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Cystectomy

A cystectomy is a surgical procedure that removes the urine bladder. In men, removing the whole bladder (radical cystectomy) usually entails removing the prostate and seminal vesicles as well. In women, radical cystectomy includes the removal of the uterus, ovaries, and a portion of the vaginal wall.

Following the removal of your bladder, your surgeon will need to establish a urinary diversion – a new mechanism for urine to be stored and expelled from your body. Urine can be held and discharged in a variety of ways following bladder removal. Your doctor can advise you on the best strategy for you.

Cystectomy is frequently used to treat aggressive or recurring noninvasive bladder cancer. Other pelvic malignancies, such as advanced colon, prostate, or endometrial cancer, and some noncancerous (benign) disorders, such as interstitial cystitis or congenital anomalies, may also be treated with a cystectomy.

Diagnosis at CARE Hospitals

Your surgeon may suggest one of the following techniques for your surgery:

  • The procedure is open. To reach the pelvis and bladder, a single incision on your belly is required.

  • Minimally invasive surgery - To reach the abdominal cavity, your surgeon creates multiple small incisions on your belly through which specific surgical tools are placed.

  • You are given a medication (general anesthetic) that will keep you sleeping during the procedure. Once you're sleeping, your surgeon makes a big incision in your belly for open surgery or numerous smaller incisions for minimally invasive surgery. 

  • Your bladder and adjacent lymph nodes are then removed by your surgeon. Other organs around the bladder, such as the urethra, prostate, and seminal vesicles in males, and the urethra, uterus, ovaries, and portion of the vagina in women, may also need to be removed by your surgeon.

Following the removal of your bladder, your surgeon will strive to repair the urinary system so that urine can exit your body. There are several alternatives available:

  • The ileal conduit. During this treatment, your surgeon will use a portion of your small intestine to form a tube that connects your kidneys to an opening in your abdominal wall by attaching it to the ureters (stoma). Urine pours out of the orifice in a steady stream. A bag that is worn on your belly clings to your skin and catches urine until it is emptied.

  • Reconstruction of the neobladder. Your surgeon will utilize a slightly bigger segment of your small intestine than the one used for an ileal conduit to build a sphere-shaped pouch that will become your replacement bladder during the development of a neobladder. The neobladder is implanted in the same area within your body as your original bladder, and it is connected to the ureters so that urine may flow from your kidneys. The opposite end of the neobladder is connected to your urethra, allowing you to urinate normally.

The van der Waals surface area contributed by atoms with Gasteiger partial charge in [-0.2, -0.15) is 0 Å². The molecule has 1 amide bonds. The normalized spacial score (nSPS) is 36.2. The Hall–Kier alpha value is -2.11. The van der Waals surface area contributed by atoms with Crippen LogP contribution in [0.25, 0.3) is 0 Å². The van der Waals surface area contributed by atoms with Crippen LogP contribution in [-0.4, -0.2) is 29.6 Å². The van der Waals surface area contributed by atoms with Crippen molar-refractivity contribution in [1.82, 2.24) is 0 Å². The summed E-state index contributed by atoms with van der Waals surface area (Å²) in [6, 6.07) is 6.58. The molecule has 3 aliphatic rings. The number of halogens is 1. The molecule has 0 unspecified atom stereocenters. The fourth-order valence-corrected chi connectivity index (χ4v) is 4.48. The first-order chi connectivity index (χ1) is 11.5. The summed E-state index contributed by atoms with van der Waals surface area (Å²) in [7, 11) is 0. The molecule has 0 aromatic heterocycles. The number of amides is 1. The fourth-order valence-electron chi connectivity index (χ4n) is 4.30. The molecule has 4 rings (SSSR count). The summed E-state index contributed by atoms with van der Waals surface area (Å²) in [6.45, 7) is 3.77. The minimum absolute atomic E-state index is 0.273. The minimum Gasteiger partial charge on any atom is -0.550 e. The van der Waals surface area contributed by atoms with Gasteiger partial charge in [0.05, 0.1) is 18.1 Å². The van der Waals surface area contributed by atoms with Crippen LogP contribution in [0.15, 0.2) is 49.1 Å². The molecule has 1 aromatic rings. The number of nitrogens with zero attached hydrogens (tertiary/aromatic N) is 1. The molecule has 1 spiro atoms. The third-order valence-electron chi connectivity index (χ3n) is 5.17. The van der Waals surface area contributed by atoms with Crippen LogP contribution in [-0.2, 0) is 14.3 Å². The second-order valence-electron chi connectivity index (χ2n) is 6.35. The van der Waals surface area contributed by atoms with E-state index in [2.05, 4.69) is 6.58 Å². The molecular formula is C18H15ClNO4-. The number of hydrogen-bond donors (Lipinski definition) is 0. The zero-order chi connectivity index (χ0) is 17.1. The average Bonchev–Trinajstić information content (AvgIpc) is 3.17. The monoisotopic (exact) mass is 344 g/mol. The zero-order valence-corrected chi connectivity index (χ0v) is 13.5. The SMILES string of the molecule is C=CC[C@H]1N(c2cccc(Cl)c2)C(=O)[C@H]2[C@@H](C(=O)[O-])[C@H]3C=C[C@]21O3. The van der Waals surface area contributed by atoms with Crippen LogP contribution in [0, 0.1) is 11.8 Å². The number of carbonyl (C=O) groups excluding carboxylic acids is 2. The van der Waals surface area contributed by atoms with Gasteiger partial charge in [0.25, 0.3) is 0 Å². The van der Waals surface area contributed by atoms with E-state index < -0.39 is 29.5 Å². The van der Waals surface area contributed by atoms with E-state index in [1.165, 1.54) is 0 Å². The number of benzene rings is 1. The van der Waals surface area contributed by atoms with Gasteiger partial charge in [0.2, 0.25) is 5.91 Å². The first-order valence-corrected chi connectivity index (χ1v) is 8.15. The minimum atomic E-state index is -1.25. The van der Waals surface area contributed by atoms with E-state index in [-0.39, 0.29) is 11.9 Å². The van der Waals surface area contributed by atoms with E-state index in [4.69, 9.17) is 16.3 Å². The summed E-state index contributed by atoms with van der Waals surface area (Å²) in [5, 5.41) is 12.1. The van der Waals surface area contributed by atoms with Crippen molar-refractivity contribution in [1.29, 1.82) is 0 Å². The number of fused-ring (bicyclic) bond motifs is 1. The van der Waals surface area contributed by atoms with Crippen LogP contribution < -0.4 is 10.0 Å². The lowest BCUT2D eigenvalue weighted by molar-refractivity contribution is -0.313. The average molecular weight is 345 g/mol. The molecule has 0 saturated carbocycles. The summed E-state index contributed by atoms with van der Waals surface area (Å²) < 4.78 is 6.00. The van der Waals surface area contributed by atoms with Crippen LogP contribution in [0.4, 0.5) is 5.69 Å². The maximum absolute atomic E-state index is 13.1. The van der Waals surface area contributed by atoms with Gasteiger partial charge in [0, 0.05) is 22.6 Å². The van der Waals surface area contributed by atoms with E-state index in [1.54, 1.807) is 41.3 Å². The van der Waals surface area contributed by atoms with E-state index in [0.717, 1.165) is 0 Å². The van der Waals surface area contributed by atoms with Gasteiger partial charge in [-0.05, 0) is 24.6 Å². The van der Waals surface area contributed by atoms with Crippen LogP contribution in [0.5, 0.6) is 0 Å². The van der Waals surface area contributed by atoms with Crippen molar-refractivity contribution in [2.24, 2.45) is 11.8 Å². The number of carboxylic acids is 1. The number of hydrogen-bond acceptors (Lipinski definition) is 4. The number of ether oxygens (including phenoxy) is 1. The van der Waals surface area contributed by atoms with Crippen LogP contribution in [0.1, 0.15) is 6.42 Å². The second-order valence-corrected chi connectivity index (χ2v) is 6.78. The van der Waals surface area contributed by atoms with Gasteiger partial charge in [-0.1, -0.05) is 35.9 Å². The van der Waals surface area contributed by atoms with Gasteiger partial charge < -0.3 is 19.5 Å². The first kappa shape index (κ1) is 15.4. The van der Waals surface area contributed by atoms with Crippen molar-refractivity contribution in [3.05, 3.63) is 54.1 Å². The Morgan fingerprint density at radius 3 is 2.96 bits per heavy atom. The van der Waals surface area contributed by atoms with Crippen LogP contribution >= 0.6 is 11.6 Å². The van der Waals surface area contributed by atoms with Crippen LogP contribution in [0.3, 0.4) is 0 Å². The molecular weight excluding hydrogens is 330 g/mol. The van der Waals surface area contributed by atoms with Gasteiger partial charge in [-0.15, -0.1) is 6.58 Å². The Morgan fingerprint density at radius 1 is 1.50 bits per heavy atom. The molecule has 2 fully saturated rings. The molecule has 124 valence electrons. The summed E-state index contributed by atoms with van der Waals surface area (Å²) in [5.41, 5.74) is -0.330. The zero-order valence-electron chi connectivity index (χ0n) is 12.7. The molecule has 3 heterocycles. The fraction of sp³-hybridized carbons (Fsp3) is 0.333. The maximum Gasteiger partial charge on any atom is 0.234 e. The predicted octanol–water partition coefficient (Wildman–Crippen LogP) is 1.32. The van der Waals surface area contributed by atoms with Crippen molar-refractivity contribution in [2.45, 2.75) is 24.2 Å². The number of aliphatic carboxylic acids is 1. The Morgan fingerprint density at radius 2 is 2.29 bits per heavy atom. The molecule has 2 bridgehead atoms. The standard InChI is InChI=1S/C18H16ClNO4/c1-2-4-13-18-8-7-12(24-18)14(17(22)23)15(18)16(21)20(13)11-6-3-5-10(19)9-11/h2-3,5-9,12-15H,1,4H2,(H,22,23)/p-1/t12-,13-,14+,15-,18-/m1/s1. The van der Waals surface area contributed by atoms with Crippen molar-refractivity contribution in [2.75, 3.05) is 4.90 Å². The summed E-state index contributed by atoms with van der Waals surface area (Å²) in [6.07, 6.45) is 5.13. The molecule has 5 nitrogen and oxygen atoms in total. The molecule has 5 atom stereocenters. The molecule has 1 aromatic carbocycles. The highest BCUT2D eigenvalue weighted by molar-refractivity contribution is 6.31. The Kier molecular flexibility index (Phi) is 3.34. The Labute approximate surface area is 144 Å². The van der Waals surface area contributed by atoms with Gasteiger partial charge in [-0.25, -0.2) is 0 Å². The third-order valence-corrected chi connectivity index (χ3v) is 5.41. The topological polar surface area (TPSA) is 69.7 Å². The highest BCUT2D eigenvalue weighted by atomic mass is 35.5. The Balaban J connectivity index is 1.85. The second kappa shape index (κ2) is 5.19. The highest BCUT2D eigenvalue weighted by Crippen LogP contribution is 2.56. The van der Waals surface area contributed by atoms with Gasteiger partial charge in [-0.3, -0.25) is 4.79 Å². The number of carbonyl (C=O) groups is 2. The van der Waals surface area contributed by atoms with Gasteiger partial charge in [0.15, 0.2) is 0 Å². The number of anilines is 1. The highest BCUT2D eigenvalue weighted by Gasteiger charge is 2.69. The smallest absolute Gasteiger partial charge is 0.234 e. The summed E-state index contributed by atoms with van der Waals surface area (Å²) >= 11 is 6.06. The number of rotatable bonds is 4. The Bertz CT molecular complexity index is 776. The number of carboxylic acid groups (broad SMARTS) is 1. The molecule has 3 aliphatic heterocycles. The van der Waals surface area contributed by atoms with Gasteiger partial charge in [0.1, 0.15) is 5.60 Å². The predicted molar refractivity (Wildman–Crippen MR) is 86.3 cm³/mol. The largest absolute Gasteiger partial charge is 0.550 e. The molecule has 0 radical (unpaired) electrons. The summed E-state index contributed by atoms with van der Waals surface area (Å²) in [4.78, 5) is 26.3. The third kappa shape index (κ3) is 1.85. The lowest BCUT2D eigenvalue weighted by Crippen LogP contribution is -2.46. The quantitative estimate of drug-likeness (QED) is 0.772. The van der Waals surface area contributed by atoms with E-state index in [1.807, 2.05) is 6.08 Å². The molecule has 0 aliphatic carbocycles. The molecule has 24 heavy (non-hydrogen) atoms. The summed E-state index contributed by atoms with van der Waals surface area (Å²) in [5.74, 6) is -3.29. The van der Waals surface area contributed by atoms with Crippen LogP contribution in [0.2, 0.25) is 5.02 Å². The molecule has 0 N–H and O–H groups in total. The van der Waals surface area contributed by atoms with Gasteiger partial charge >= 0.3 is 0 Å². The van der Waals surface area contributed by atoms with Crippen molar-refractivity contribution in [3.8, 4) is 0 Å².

• A neobladder is not a brand-new, normal bladder. If you have this surgery, you may need to use a catheter to assist drain the neobladder more effectively. In addition, some persons have urine incontinence following surgery.

  • Your surgeon will use a portion of your intestine to construct a tiny reservoir inside your abdominal wall during this treatment. The reservoir fills as you create pee, and you empty it multiple times each day with a catheter.

You eliminate the need to wear a urine collecting bag on the exterior of your body with this sort of urinary diversion. However, you will need to drain the internal reservoir multiple times each day using a long, thin tube (catheter). Leakage from the catheter site may create complications or need a return to the operating room for revision surgery.

Following the process

After surgery, you may need to stay in the hospital for up to five or six days. This period is needed for your body to heal after the procedure. Because the intestines are usually the last portion of the body to wake up after surgery, you may need to stay in the hospital until your intestines are able to absorb fluids and nutrients again.

Side effects of general anesthesia include sore throat, shivering, tiredness, dry mouth, nausea, and vomiting. These may linger for a few days, but they should subside. Your health care provider may instruct you to get up and walk frequently beginning the morning following surgery. Walking promotes healing and the restoration of bowel function, increases circulation, and aids in the prevention of joint stiffness and blood clots.

For a few weeks following surgery, you may have pain or discomfort around your incision or incisions. Your pain should progressively improve as you recuperate. Before leaving the hospital, consult with your doctor about medications and other strategies to increase your comfort.

 

Frequently Asked Questions

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